My verdict? The best president we could have asked for
Peter Kendall is, quite simply, the best president the NFU has had since Henry Plumb, and one of the best in its entire 105-year history.
Intelligent, forceful, highly articulate and bursting with energy and ideas, he has provided both his organisation and the industry with precisely the positive, forward-looking leadership that was needed at a time when the future of both hung in the balance.
It was entirely typical of Peter that he didn't wait for his turn for the presidency to come around, but seized it with both hands, challenging and beating the incumbent, Tim Bennett, in 2006.
It was a brave move. The NFU was at its lowest ebb, having lost many experienced staff in the move from London to Stoneleigh, and was struggling to cope with a dire situation in the industry with a largely new and untried team. Something dramatic was needed to turn the situation round.
Buy one get one free on main course and specials excludes fillet steaks and beef Wellington
Must book to qualify 01209 860332 and present voucher on arrival
Mon- Thur 6-9pm
Contact: 01209 700617
Valid until: Saturday, December 21 2013
Peter provided it. He took the NFU by the scruff of the neck, re-focused it on the basics of productive farming and set out to remind the world of "why farming matters". He was inspiring but exhausting to work for. He gets up every day at some unearthly hour, and sets straight to with his mobile phone and e-mails. When I was his director of communications, he would often ring me with at least six bright ideas before eight in the morning. But his staff loved him.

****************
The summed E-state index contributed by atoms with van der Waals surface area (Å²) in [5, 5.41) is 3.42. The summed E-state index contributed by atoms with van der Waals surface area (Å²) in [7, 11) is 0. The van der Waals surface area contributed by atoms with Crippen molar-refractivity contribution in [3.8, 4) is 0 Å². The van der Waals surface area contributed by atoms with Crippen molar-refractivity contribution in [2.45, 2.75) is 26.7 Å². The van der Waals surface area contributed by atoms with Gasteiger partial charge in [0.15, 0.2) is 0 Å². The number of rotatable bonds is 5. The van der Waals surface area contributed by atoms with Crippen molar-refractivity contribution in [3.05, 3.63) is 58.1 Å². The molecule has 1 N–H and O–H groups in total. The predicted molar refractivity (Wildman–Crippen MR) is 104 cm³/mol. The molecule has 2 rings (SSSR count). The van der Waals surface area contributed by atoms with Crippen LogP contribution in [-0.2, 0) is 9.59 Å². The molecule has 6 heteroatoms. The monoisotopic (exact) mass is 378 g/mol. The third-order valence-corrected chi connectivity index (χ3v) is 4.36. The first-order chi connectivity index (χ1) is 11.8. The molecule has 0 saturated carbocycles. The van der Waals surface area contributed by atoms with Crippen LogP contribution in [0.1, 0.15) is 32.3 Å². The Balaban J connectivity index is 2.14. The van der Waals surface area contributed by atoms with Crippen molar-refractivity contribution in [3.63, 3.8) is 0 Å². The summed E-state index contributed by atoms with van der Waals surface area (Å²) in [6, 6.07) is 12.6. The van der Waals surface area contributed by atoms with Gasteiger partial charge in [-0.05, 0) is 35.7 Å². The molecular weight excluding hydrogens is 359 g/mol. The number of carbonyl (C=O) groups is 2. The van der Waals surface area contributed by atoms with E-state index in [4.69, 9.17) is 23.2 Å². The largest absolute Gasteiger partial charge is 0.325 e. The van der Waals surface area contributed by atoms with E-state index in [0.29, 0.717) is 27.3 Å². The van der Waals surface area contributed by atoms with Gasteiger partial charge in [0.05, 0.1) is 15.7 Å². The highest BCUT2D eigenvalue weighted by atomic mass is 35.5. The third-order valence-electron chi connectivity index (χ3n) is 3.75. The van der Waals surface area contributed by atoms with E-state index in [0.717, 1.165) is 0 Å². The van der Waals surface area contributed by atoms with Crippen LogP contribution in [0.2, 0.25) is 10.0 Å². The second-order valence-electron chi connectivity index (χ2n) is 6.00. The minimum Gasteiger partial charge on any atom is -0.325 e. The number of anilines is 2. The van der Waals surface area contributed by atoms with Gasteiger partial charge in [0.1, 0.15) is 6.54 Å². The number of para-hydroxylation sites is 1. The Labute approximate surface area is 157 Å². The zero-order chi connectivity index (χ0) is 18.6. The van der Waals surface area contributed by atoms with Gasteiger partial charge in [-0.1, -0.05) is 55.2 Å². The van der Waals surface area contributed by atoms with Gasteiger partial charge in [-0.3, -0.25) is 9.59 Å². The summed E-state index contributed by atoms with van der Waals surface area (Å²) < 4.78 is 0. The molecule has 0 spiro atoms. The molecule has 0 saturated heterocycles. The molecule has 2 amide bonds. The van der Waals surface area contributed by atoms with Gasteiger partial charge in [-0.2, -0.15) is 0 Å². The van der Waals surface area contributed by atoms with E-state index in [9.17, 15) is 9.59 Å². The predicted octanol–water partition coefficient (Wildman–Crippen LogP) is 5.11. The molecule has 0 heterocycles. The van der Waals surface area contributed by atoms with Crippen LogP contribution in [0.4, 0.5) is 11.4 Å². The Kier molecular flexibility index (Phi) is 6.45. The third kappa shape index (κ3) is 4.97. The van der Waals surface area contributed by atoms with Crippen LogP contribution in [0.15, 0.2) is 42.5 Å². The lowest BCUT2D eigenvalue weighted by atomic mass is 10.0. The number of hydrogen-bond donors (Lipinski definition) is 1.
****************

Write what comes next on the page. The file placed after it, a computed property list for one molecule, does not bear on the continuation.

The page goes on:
He could be domineering, sometimes seeming to act as chief executive as well as president, and he never bothered too much about treading on sensitive toes, particularly in the conservation lobby. He is happiest in the seat of a gigantic combine. He has tried hard (sometimes too hard) to connect with the smaller livestock and dairy farmers of the Westcountry, without ever quite succeeding.
He believes in free markets and the appliance of science. He would have given the industry an even clearer sense of purpose had it not been for the two dead weights which have been a drag on his leadership throughout: the CAP and bTB. As it is, his greatest achievement has probably been in restoring a sense of self-confidence to the industry. When he took over, British agriculture was producing a diminishing amount of food as a by-product of countryside management. He will leave not only with the industry's fortunes restored, but with its importance to the economy and the nation's food supplies once again fully recognised.
Given the context in which he had to work, I doubt anyone could have achieved more.